Va. judges revisit noncitizens' convictions, sentences to prevent deportation
Wednesday, December 29, 2010; 11:41 PM
A recent U.S. Supreme Court ruling that noncitizens in criminal cases must be advised of the possible consequences of a conviction has sparked a flurry of appeals by defendants who claim that they didn't know that conviction would lead to deportation.
But in Virginia, a similar battle has emerged over whether judges can revisit and reopen old cases or even summarily revise the sentences to avoid a convict's removal from the country.
A Loudoun County General District Court judge recently reopened four cases involving defendants who say they would not have pleaded guilty if they had known that they would be deported. In one instance this month, Loudoun prosecutors sought a court order to stop the judge from reopening such cases, but a Circuit Court judge refused.
"Virginia law should not be construed to permit a 'do-over,' just because someone has now figured out that committing a crime may have collateral consequences," said James P. Fisher, chief deputy commonwealth's attorney for Loudoun.
In another example, an Alexandria judge reopened a 12-year-old case, reducing the defendant's sentence so that deportation was no longer required. "To allow the desire for finality to trump the need for justice in this case would be a travesty," Alexandria Circuit Court Judge Donald M. Haddock wrote in an order last year in revisiting the 1997 case of Emmanuel Morris.
Morris's case and a similar one from Virginia Beach were argued before the Virginia Supreme Court last month. Rulings in both are expected early next year. Prosecutors hope the state's high court shuts the door on the use of an obscure writ to reopen old cases in a manner that not all judges allow. Immigration lawyers want the door to stay open to stave off deportations of their clients, many of whom are in the country legally.
Judges and lawyers across the country have scrambled to deal with the ramifications of the U.S. Supreme Court's March ruling in Padilla v. Kentucky, which clarified a defendant's Sixth Amendment right to counsel.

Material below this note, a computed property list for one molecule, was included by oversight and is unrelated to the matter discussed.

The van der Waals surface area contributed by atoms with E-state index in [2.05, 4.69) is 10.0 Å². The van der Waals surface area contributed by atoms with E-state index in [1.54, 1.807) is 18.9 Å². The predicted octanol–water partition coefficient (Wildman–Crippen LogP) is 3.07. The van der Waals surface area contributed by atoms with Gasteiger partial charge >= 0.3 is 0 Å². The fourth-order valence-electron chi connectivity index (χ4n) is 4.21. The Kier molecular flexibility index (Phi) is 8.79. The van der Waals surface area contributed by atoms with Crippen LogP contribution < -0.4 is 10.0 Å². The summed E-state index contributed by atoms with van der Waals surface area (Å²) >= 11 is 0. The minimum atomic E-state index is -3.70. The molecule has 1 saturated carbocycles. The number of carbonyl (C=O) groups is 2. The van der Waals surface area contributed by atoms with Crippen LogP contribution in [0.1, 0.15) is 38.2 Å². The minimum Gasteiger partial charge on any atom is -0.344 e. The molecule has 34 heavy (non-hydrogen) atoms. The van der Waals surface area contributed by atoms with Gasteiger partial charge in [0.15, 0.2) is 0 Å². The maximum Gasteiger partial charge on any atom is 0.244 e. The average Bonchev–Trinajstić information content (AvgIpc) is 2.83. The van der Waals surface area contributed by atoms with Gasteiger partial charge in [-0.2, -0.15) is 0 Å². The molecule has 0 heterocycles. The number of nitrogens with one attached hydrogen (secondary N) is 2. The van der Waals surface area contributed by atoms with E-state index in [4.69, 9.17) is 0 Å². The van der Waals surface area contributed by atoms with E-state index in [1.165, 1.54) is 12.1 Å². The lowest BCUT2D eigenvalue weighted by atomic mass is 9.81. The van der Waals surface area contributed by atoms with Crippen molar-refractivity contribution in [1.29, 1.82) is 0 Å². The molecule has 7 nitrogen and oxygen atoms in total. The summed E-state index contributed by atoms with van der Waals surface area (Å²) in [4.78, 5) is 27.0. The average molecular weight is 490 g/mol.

The Supreme Court previously ruled that the right to counsel is the right to effective counsel. An ineffective attorney is grounds for an appeal and, possibly, a new trial, the court said. Jose Padilla, a Honduran native who had been in the country legally for nearly 40 years, was advised by a lawyer that he didn't have to worry about deportation when he pleaded guilty to smuggling marijuana.
Justice John Paul Stevens wrote in the decision that "counsel must inform her client whether his plea carries a risk of deportation. . . . Deportation is an integral part - indeed, sometimes the most important part - of the penalty that may be imposed on noncitizen defendants who plead guilty to specified crimes."
A similar case involving a 2006 burglary conviction from Harford County was argued before the Maryland Supreme Court this month. Defense attorneys invoked the Padilla case, hoping that a guilty plea could be withdrawn.
State and federal courts are revising their guilty plea forms - which must be signed by defendants - to indicate that the defendant has been advised of the possible immigration ramifications of a conviction. And defense lawyers are studying immigration law to understand what crimes or sentences might lead to deportation.
In Virginia, reopening cases, as a rule, has been hard, especially after a guilty plea. State rules require that most post-trial actions occur within 21 days or that they be handled as part of an appeal. And few criminal defense lawyers are familiar with immigration law.